Hospital worker unfairly dismissed for refusing to have a COVID-19 test

23rd March 2023 2 min read Lauren Beaumont

In a highly fact specific case, an Employment Tribunal (“ET”) has upheld a complaint of unfair dismissal after a hospital employee refused to have a COVID test.

Mr Fitzgerald was employed by Bouygues Energies & Services (“BES”) to carry out general maintenance work at Barnet Hospital.

In late 2020, BES explored whether it was necessary for workers to test for COVID-19 on a regular basis, subject to the availability of lateral flow tests.


No communication

On 9 January 2021, a non-working day for Mr Fitzgerald, BES contacted him, informing him that a colleague had tested positive for COVID-19 and requesting he take a test. Mr Fitzgerald did not do so and, therefore, upon his return to work on 11 January 2021, Mr Fitzgerald was instructed to work from the ‘plant room’, separate to his colleagues.

Mr Fitzgerald was absent between 12 and 15 January 2021. During this period, BES informed workers that it was necessary for them to test bi-weekly for COVID-19. However, this requirement was not effectively communicated to Mr Fitzgerald.

On his return to work, Mr Fitzgerald was asked to test again. However, he was not informed of the above mentioned policy. He refused and was sent home.


Suspended from work

He was subsequently informed later that day that he was suspended from work and that a disciplinary hearing had been arranged for 27 January 2022 because of his refusal to test.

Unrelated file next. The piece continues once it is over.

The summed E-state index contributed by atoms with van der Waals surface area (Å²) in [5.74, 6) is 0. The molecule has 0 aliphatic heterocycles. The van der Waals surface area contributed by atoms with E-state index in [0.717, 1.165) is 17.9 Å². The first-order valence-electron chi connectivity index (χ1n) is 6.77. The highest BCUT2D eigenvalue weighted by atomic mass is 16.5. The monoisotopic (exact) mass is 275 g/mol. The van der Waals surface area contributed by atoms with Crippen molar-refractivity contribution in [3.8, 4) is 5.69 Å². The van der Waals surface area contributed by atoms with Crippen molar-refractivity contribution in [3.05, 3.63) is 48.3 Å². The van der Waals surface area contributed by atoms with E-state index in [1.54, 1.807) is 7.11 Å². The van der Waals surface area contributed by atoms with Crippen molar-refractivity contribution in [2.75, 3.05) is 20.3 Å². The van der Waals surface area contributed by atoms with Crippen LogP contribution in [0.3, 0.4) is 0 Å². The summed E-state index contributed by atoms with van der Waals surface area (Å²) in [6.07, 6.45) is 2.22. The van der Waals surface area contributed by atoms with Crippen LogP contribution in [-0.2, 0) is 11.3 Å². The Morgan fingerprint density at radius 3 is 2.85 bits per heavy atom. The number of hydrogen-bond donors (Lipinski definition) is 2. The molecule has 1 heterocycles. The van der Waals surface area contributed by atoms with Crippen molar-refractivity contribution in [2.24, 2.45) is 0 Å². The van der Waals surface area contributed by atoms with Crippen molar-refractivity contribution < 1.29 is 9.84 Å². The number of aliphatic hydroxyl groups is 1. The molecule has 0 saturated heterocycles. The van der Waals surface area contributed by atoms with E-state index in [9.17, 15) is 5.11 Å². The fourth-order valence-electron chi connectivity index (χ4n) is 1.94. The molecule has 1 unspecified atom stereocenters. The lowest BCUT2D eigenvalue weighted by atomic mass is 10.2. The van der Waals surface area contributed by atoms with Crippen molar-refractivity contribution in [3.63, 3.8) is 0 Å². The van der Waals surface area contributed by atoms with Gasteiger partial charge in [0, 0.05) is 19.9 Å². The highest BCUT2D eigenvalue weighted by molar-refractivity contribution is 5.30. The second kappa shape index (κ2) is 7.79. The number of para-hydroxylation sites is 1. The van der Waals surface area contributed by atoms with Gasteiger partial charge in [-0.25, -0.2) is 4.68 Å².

During this meeting, Mr Fitzgerald was informed about this policy for the first time and was given an ultimatum and 15 minutes to decide whether to test or not. He again refused to test and was dismissed.


Unduly hasty

The ET concluded that Mr Fitzgerald had been unfairly dismissed and that BES’s decisions were ‘unduly hasty’.

Notwithstanding this, the ET identified that the requirement to test bi-weekly was not in itself unreasonable. The unreasonableness of the decision to dismiss Mr Fitzgerald stemmed from BES’ failure to inform him of the applicable policies and requirements in place.

The ET also concluded that Mr Fitzgerald’s compensation should be reduced by 80%, considering the likelihood that he would have been dismissed by BES fairly later. It also concluded that a further 50% should be reduced because Mr Fitzgerald contributed to his dismissal by his conduct.


If you are an employee or employer with concerns regarding a dismissal, or a requirement to test for COVID-19, please get in touch with us here at People Legal.


We are trained and experienced in handling all matters of employment law and can provide you with the information you need. We can also provide training on equal opportunities.

Call us on 0800 368 8470 or arrange a chat at for free initial advice

Please note the information contained in this briefing is intended as a general review of the subject featured and is not a substitute for obtaining.